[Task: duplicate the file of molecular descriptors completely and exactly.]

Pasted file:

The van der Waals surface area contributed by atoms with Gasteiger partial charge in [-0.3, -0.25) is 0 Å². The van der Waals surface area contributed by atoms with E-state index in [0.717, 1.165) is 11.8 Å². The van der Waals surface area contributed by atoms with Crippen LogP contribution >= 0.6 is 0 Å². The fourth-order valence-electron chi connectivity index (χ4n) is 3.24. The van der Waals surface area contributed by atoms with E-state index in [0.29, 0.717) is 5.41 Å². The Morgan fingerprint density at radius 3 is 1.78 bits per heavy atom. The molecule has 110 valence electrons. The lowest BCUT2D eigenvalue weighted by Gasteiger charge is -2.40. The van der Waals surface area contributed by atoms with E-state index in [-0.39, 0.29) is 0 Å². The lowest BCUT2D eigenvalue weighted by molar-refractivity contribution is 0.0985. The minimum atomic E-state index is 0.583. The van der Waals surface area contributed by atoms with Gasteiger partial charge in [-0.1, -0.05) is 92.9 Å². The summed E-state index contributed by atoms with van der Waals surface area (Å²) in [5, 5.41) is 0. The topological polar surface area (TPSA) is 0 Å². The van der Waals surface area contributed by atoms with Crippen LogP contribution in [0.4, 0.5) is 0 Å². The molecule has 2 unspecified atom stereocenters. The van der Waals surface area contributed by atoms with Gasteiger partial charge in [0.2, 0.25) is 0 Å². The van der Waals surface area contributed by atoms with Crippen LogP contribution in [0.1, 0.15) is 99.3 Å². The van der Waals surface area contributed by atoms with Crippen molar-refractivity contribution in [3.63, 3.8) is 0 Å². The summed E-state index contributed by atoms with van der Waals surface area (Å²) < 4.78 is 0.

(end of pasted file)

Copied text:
The van der Waals surface area contributed by atoms with Gasteiger partial charge in [-0.3, -0.25) is 0 Å². The van der Waals surface area contributed by atoms with E-state index in [0.717, 1.165) is 11.8 Å². The van der Waals surface area contributed by atoms with Crippen LogP contribution >= 0.6 is 0 Å². The fourth-order valence-electron chi connectivity index (χ4n) is 3.24. The van der Waals surface area contributed by atoms with E-state index in [0.29, 0.717) is 5.41 Å². The Morgan fingerprint density at radius 3 is 1.78 bits per heavy atom. The molecule has 110 valence electrons. The lowest BCUT2D eigenvalue weighted by Gasteiger charge is -2.40. The van der Waals surface area contributed by atoms with E-state index in [-0.39, 0.29) is 0 Å². The lowest BCUT2D eigenvalue weighted by molar-refractivity contribution is 0.0985. The minimum atomic E-state index is 0.583. The van der Waals surface area contributed by atoms with Gasteiger partial charge in [-0.1, -0.05) is 92.9 Å². The summed E-state index contributed by atoms with van der Waals surface area (Å²) in [5, 5.41) is 0. The topological polar surface area (TPSA) is 0 Å². The van der Waals surface area contributed by atoms with Crippen LogP contribution in [0.4, 0.5) is 0 Å². The molecule has 2 unspecified atom stereocenters. The van der Waals surface area contributed by atoms with Gasteiger partial charge in [0.2, 0.25) is 0 Å². The van der Waals surface area contributed by atoms with Crippen LogP contribution in [0.1, 0.15) is 99.3 Å². The van der Waals surface area contributed by atoms with Crippen molar-refractivity contribution in [3.63, 3.8) is 0 Å². The summed E-state index contributed by atoms with van der Waals surface area (Å²) < 4.78 is 0.